- Spotify, the music streaming business, listed at the NYSE on Tuesday.
- Founder and CEO Daniel Ek says the listing isn't supposed to be the most important day for the company. "Our focus isn't on the initial splash."
- Market conditions were already not ideal for a public debut, whether a traditional IPO or not.
Spotify began trading shares at the NYSE on Tuesday, but its unusual listing had already reignited a debate about how Wall Street leads private companies into the public spotlight.
Usually, this process begins when the company hires a bank or two to arrange an initial public offering. The bankers' role is to drum up investors, agree on a price for the offering and make every possible effort to push the stock to a successful debut, including stepping in and buying shares to stabilize the first few days of trading.
IPOs are usually accompanied by some fanfare, too.
This time, Wall Street isn't taking a central role in the process. While Spotify has some bank advisors, it did what is called a direct listing, allowing it to trade on an exchange without all the regulatory hassles and expensive bankers that are the hallmarks of the traditional IPO. NYSE changed its rules to allow the listing to move forward.
After waiting all morning, Spotify began trading just after 12:30 p.m. ET at $165.90 a share, valuing the company at about $29 billion. That is up 25.6 percent from a reference price of $132, though because banks weren't involved in underwriting the offering, the stock wasn't bought or sold at that lower price.
As the broad market traded higher on Tuesday, Spotify shares did not keep up. They closed their first day at $149.01, a drop of 10 percent from their official opening price.
For Spotify's founder and CEO, Daniel Ek, the listing wasn't supposed to be the most important day for the company. "Normally, companies ring bells. Normally, companies spend their day doing interviews on the trading floor touting why their stock is a good investment," he said in a blog post on Monday. "Our focus isn't on the initial splash."
That has led to some speculation that big banks were secretly hoping Spotify's listing would be rocky, at best. After all, if the direct listing goes smoothly, other tech companies could follow suit and cut into an important revenue source for big banks.
Banks "have no incentive to support this deal," said Matt Kennedy, an IPO market strategist at Renaissance Capital, a provider of IPO ETFs and research.
"It's going to be a really interesting natural experiment," said John Coffee, director of the Center on Corporate Governance at Columbia Law School, who also agrees the investment bankers are probably not on Spotify's side, missing out on fees and the potential for a big one-day bounce for important institutional clients.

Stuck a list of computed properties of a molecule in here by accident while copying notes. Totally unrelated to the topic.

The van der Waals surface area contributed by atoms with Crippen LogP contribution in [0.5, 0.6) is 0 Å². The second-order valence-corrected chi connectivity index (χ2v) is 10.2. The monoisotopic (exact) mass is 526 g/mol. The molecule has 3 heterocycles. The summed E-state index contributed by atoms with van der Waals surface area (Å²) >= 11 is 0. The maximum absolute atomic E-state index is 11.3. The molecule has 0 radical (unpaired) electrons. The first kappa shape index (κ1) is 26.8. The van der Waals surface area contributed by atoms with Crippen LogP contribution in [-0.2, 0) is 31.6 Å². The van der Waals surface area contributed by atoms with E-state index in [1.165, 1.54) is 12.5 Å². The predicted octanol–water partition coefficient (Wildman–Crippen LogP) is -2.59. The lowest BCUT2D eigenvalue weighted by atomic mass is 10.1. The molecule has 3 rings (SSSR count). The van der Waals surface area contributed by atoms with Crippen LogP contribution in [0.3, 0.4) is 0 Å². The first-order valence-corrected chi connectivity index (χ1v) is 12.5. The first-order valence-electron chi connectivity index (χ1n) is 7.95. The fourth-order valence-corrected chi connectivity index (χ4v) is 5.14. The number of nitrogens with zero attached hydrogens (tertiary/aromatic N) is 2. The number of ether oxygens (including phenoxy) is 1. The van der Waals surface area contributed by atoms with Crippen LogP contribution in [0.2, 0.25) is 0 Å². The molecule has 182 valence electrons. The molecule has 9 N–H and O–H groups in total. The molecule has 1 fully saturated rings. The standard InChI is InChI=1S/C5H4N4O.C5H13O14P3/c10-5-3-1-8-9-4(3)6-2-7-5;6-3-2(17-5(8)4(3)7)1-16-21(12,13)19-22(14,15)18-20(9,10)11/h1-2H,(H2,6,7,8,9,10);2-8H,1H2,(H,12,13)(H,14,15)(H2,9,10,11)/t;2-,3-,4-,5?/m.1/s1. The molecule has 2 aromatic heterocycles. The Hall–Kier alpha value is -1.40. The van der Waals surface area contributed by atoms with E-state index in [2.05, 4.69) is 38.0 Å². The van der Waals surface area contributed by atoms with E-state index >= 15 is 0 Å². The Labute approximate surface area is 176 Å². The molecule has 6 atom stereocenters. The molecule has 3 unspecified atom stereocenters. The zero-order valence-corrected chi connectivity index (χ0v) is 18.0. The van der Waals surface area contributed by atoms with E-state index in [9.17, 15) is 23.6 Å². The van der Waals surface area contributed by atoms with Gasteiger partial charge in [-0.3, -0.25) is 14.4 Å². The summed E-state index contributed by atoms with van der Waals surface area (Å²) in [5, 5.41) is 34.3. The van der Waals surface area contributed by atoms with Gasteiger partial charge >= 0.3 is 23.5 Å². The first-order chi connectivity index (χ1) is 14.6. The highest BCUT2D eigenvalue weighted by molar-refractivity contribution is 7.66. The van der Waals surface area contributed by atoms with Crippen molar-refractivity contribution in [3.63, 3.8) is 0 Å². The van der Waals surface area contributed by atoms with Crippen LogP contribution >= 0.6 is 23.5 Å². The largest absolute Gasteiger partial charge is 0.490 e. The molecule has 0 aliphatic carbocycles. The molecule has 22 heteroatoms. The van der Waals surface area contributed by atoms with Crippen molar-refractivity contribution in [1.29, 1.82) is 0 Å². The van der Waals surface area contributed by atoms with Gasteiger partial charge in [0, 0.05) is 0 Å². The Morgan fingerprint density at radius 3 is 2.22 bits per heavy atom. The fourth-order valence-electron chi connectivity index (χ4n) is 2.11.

Market conditions were already not ideal for a public debut, whether a traditional IPO or not. The Dow Jones industrial average and the were down nearly 3 percent on Monday, and the tech-heavy Nasdaq had erased its gains for the year. In Tuesday trading, the markets had recovered some ground, with the Dow up 1.65 percent.
Spotify, whose stock ticker is SPOT, acknowledged in its risk disclosures that its first trading day may be more volatile than normal because there aren't any bankers at the ready to smooth out problems.
"There could be greater volatility in the public price of our ordinary shares during the period immediately following the listing," the company said in a securities filing for the offering. "Such differences from an underwritten initial public offering could result in a volatile market price for our ordinary shares and uncertain trading volume and may adversely affect your ability to sell your ordinary shares."
IPO alternatives have been tried in the past with more or less success. In 2004, Google sold shares in a Dutch auction that was largely viewed as a disaster at the time. It priced on the low end of its expected range and didn't get the eye-popping first day gain many had expected.
Of course, Google parent Alphabet's shares now trade at 10 times more than where the Google shares closed that day.
And there isn't any guarantee that a traditional IPO will go smoothly. Facebook's much-hyped debut in 2012 inspired a wave of lawsuits after a technical error by Nasdaq bungled the first hours of trading. Snap shares also got off to a rocky start last year. But Dropbox's IPO last month went well.
Big private companies like Spotify have been able to avoid selling shares to the public because they can easily raise money themselves, a trend that has Wall Street banks scrambling for IPO business. Coffee says Spotify is using the public listing to unlock liquidity for employees and could be a model for other large private companies in a similar situation.
In the mid- to late 1990s, there were hundreds of tech IPOs every year, peaking at 376 in 1999, according to Dealogic.
From 2015 through last year, there have been an average of 31 tech IPOs a year. And the initial day pop in trading has also dwindled, from an annual average gain of 26 percent from 1995 through last year, to an average return of 20 percent for the nine tech IPOs this year, according to Dealogic.
Banks had a role making sure to dot the i's and cross the t's in a stock debut, and that gatekeeper role is threatened by alternatives. "A bank historically staked its reputation on the offering," said Charles Elson, director of the Weinberg Center for Corporate Governance at University of Delaware.
"Breaking the convention has created some real risks for investors."